One of the few really fun things to do when observing the American political game of elections is to speculate on a host of what-ifs. The Florida 2010 election offers more possibilities for this game than most elections do. The root cause of so many variant options to what might have been start at the feet of Florida Gov. Charlie Crist.
Crist certainly has shaken up who ended up running this time. A year ago I am not sure we would have seen Alex Sink step up to run for governor against Charlie Crist (if he had decided to stay). Both she and Bill McCollum would have stayed put as CFO and attorney general respectively.
So, instead, we now have four newcomers running for those two seats. Those four newcomers would have remained as a prosecutor, a state senator, another state senator and a private citizen -- all, perhaps, seeking a very different office.
If Crist had instead decided to really gamble, he would have appointed himself to the same vacant seat he now seeks as soon as Martinez retired, and in this election he would now be seeking re-election. Instead, he finds himself an outsider, with no party affiliation or apparatus, looking in.
What he chose for himself is a next-to-impossible task. Florida has not selected third-party candidates in the modern era never happened, and it looks like that will hold true this time, too. But Crist has been behind before, and has lost elections before as well.
If he had chosen to appoint himself to represent Florida as Sen. Mel Martinezs replacement, we would have had a year of current Lt. Gov. Jeff Kottkamp serving as governor and we just might have seen a Republican primary battle between Marco Rubio and Kottkamp for a shot at governor. This would then have ended as a one-on-one battle with Kendrick Meek against Crist for the U.S. Senate, rather than the two of them fighting over similar constituencies this time around.
Shakespeare could not have scripted a more tragic play with a more compelling character than Charlie Crist.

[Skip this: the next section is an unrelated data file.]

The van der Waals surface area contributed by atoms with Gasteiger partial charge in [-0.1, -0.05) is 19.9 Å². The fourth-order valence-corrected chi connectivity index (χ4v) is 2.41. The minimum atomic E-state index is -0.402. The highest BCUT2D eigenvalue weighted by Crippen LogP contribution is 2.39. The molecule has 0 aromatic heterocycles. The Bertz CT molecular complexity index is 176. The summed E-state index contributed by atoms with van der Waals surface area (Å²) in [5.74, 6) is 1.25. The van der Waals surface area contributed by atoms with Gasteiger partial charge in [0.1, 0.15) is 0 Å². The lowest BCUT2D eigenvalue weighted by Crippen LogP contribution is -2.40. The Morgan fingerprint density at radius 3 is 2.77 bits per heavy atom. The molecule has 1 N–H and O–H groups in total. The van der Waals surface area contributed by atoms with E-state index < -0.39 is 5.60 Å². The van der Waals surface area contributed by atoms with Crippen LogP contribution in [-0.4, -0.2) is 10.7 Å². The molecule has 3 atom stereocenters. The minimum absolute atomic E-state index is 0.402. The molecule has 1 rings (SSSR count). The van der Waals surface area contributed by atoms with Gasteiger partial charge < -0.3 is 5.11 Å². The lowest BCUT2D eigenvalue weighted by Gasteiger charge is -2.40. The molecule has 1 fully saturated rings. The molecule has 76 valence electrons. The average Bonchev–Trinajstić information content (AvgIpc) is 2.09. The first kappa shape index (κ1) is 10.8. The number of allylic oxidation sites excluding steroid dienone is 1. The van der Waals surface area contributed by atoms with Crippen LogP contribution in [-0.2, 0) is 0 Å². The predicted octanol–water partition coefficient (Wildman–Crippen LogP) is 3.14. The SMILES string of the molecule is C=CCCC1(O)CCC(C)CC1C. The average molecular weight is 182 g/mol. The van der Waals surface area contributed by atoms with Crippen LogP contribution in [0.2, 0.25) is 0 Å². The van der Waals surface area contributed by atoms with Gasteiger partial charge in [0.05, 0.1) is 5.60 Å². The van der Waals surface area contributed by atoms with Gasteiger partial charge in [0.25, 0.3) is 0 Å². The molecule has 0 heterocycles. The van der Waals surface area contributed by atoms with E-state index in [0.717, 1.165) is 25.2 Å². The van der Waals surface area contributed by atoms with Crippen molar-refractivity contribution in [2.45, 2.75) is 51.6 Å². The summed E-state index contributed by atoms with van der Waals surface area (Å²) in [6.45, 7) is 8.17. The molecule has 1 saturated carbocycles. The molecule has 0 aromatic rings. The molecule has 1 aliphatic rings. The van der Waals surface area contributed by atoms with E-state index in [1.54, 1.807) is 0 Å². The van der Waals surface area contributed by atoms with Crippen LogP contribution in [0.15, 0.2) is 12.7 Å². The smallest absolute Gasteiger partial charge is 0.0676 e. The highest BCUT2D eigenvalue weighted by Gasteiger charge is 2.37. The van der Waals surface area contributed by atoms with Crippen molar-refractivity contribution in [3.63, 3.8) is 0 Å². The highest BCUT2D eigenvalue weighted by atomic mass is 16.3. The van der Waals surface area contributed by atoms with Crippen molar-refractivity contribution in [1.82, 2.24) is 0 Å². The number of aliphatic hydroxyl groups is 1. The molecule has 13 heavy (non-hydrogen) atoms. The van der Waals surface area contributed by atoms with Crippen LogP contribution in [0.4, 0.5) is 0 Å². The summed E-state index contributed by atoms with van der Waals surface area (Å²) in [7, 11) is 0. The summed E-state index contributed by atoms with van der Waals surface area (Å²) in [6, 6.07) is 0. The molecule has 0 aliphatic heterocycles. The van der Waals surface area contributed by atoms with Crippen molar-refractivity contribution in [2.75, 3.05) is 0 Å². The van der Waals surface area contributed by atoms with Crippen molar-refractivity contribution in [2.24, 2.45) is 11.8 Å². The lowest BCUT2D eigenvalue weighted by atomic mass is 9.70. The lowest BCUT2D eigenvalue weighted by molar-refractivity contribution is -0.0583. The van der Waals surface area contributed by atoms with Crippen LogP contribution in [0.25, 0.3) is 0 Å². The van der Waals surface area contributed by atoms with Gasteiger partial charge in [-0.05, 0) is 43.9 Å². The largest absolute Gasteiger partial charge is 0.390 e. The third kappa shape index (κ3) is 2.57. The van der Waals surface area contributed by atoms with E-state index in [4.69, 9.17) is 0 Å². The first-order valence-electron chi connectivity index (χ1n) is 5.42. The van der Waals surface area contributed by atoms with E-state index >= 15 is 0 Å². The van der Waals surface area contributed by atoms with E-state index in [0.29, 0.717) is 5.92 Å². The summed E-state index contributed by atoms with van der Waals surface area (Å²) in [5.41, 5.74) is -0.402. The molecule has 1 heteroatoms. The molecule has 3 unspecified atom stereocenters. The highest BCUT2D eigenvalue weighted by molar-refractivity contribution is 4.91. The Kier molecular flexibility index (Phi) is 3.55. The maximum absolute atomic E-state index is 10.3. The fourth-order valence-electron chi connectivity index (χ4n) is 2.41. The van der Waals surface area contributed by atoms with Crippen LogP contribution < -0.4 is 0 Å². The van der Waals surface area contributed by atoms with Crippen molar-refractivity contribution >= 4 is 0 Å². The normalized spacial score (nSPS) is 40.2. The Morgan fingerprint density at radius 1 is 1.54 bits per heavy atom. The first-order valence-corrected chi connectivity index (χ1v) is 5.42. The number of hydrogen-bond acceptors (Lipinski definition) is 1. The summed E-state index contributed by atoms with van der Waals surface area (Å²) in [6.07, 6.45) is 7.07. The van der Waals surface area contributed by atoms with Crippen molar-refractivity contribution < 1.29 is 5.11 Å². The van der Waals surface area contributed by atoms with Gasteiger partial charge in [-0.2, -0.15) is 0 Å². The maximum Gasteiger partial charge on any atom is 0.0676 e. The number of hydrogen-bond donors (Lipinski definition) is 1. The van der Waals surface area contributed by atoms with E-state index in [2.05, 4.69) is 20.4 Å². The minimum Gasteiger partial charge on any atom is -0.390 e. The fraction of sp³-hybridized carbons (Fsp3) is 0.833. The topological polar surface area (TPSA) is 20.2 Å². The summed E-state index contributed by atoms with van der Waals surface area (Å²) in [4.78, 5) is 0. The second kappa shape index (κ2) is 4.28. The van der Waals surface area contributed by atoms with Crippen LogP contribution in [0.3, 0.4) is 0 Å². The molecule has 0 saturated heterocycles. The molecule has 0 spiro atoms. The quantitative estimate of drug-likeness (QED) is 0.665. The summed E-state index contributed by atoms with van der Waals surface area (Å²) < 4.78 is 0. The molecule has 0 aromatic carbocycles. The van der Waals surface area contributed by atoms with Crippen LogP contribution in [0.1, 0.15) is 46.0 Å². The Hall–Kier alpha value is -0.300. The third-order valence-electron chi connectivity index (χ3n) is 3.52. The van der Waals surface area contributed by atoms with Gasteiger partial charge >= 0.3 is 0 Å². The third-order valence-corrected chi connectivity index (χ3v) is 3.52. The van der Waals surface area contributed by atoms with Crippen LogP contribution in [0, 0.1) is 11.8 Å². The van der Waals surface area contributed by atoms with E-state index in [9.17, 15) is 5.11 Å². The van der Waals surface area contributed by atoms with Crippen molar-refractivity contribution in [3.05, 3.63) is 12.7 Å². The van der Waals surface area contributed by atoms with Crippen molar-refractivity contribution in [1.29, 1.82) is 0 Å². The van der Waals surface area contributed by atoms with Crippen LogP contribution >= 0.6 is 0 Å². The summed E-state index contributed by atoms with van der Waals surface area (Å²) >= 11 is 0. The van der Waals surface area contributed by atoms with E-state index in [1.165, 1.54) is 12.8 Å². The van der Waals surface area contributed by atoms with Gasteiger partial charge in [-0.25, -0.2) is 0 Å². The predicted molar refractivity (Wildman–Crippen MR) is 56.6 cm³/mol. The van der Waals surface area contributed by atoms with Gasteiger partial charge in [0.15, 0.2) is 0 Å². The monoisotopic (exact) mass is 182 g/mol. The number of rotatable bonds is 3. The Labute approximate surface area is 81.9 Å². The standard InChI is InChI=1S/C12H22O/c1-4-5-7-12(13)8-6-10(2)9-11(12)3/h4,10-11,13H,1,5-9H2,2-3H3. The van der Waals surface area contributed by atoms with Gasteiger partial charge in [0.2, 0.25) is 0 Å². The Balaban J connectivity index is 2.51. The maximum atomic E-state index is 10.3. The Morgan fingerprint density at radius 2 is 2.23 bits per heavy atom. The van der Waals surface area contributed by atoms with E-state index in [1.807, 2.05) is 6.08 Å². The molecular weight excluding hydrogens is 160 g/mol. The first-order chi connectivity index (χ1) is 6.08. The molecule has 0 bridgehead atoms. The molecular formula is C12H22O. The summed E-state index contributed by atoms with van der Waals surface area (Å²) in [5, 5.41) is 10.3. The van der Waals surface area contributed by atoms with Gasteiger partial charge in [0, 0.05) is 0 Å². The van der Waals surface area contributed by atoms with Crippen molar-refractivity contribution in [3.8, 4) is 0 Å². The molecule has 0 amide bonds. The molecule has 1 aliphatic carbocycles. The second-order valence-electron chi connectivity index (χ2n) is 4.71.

Imagine someone who had phenomenal public acclaim and approval being courted by those seeking the highest offices and even being considered for them as well, only later to face a certain defeat at the polls from an antagonist Crist for sure believes to be lesser than he.
In his Poetics, Aristotle outlined what would be the role of a protagonist -- someone of high estate and respect, but one with some kind of tragic flaw that leads to his own destruction. The flaw is usually the same element that adds to both the greatness and the fall, and as they fall they become isolated and with fewer allies and friends. Yet, often they are rehabilitated and rise again, but this time as completely different personalities.
Is Crist done? I would not bet on it. Protagonists usually rise, albeit as very changed people. Crist has served in one role or another for most of his adult life and surely will not be satisfied to be outside the political limelight. Other politicians have been able to rehabilitate their images; so, for one who has been described as the quintessential, consummate retail politician, this should not be difficult either.
The question is, for which office? Maybe Congress, should Rep. Bill Young retire, or for one of the expected new open seats in Florida -- maybe run for the U.S. Senate in two years. But, if so, under which party banner? Maybe a run in 2010 for the U.S. Senate when Bill Nelson comes up for re-election? It sounds as if I am starting a new what-if game.
This election season has offered a fascinating study of politics and decision-making, with a tremendous list of what-ifs. We usually go two years between statewide elections. Two years used to be considered too short for major changes in politics and personalities. Not anymore.
Two years, largely due to the constant news cycle and the manipulation of information through social media, blogs and continuous contact through radio talk shows and quasi-news shows on television, allow too much time for the average voter to consume all that is served. It alters the information we receive and the perceptions we develop about officeholders and challengers.
Now that the election is done, it truly is time to begin another list -- more of a who is running list for 2012, because surely out of the ashes of defeat this time around, there will emerge more than one candidate seeking to resurrect and return, just like a Shakespearian protagonist. Who do you think will return once again?
Ed Moore, Ph.D., is president and CEO of Independent Colleges and Universities of Florida (ICUF) and previously was president and CEO of the James Madison Institute as well as a senior policy adviser for legislative leadership in the Florida House of Representatives.